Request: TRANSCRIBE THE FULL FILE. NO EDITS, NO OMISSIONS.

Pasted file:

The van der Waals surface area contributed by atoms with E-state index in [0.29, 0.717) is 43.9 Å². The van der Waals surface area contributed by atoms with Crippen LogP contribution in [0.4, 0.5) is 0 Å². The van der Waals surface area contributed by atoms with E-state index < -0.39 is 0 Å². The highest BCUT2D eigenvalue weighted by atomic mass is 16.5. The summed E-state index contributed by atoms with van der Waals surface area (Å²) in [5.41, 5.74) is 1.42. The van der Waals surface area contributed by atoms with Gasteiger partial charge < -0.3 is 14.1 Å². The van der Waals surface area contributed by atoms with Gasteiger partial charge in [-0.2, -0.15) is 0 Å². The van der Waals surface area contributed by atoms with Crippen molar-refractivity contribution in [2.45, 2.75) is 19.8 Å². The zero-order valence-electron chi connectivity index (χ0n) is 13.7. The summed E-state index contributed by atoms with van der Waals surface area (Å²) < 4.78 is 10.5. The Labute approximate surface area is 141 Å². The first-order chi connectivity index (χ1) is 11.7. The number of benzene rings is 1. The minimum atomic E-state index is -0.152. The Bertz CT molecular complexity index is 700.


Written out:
The van der Waals surface area contributed by atoms with E-state index in [0.29, 0.717) is 43.9 Å². The van der Waals surface area contributed by atoms with Crippen LogP contribution in [0.4, 0.5) is 0 Å². The van der Waals surface area contributed by atoms with E-state index < -0.39 is 0 Å². The highest BCUT2D eigenvalue weighted by atomic mass is 16.5. The summed E-state index contributed by atoms with van der Waals surface area (Å²) in [5.41, 5.74) is 1.42. The van der Waals surface area contributed by atoms with Gasteiger partial charge < -0.3 is 14.1 Å². The van der Waals surface area contributed by atoms with Gasteiger partial charge in [-0.2, -0.15) is 0 Å². The van der Waals surface area contributed by atoms with Crippen molar-refractivity contribution in [2.45, 2.75) is 19.8 Å². The zero-order valence-electron chi connectivity index (χ0n) is 13.7. The summed E-state index contributed by atoms with van der Waals surface area (Å²) < 4.78 is 10.5. The Labute approximate surface area is 141 Å². The first-order chi connectivity index (χ1) is 11.7. The number of benzene rings is 1. The minimum atomic E-state index is -0.152. The Bertz CT molecular complexity index is 700.